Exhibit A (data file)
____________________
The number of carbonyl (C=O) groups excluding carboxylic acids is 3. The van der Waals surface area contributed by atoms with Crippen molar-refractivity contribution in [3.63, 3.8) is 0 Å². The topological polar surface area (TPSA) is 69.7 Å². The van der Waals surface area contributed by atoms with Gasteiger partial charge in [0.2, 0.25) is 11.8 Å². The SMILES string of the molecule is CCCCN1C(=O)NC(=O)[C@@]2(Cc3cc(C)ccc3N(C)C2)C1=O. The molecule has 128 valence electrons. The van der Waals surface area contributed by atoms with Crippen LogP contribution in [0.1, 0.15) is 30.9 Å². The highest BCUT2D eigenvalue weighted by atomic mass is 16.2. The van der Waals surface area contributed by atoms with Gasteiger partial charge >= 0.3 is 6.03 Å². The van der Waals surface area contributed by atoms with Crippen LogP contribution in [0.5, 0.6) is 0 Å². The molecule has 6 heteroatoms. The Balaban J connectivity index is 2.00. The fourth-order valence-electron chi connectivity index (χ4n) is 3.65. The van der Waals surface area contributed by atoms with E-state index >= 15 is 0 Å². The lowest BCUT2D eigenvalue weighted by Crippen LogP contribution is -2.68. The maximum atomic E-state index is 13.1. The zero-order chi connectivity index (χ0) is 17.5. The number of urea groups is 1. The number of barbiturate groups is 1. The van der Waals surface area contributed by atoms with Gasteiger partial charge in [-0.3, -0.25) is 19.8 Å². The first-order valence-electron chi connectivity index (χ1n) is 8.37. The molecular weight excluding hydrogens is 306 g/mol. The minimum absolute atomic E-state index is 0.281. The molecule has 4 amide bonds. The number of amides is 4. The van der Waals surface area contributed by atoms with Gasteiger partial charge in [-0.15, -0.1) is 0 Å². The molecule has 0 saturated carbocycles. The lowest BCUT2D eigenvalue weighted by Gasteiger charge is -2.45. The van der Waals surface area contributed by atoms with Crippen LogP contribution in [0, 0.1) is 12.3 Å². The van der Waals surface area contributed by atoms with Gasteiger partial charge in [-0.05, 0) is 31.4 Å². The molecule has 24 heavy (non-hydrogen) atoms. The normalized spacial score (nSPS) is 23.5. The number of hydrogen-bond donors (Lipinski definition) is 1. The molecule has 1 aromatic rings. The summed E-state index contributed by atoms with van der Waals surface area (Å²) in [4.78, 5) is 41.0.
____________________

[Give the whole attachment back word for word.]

The number of carbonyl (C=O) groups excluding carboxylic acids is 3. The van der Waals surface area contributed by atoms with Crippen molar-refractivity contribution in [3.63, 3.8) is 0 Å². The topological polar surface area (TPSA) is 69.7 Å². The van der Waals surface area contributed by atoms with Gasteiger partial charge in [0.2, 0.25) is 11.8 Å². The SMILES string of the molecule is CCCCN1C(=O)NC(=O)[C@@]2(Cc3cc(C)ccc3N(C)C2)C1=O. The molecule has 128 valence electrons. The van der Waals surface area contributed by atoms with Crippen LogP contribution in [0.1, 0.15) is 30.9 Å². The highest BCUT2D eigenvalue weighted by atomic mass is 16.2. The van der Waals surface area contributed by atoms with Gasteiger partial charge >= 0.3 is 6.03 Å². The van der Waals surface area contributed by atoms with Crippen LogP contribution in [0.5, 0.6) is 0 Å². The molecule has 6 heteroatoms. The Balaban J connectivity index is 2.00. The fourth-order valence-electron chi connectivity index (χ4n) is 3.65. The van der Waals surface area contributed by atoms with E-state index >= 15 is 0 Å². The lowest BCUT2D eigenvalue weighted by Crippen LogP contribution is -2.68. The maximum atomic E-state index is 13.1. The zero-order chi connectivity index (χ0) is 17.5. The number of urea groups is 1. The number of barbiturate groups is 1. The van der Waals surface area contributed by atoms with Gasteiger partial charge in [-0.3, -0.25) is 19.8 Å². The first-order valence-electron chi connectivity index (χ1n) is 8.37. The molecular weight excluding hydrogens is 306 g/mol. The minimum absolute atomic E-state index is 0.281. The molecule has 4 amide bonds. The number of amides is 4. The van der Waals surface area contributed by atoms with Gasteiger partial charge in [-0.15, -0.1) is 0 Å². The molecule has 0 saturated carbocycles. The lowest BCUT2D eigenvalue weighted by Gasteiger charge is -2.45. The van der Waals surface area contributed by atoms with Crippen LogP contribution in [0, 0.1) is 12.3 Å². The van der Waals surface area contributed by atoms with Gasteiger partial charge in [-0.05, 0) is 31.4 Å². The molecule has 24 heavy (non-hydrogen) atoms. The normalized spacial score (nSPS) is 23.5. The number of hydrogen-bond donors (Lipinski definition) is 1. The molecule has 1 aromatic rings. The summed E-state index contributed by atoms with van der Waals surface area (Å²) in [4.78, 5) is 41.0.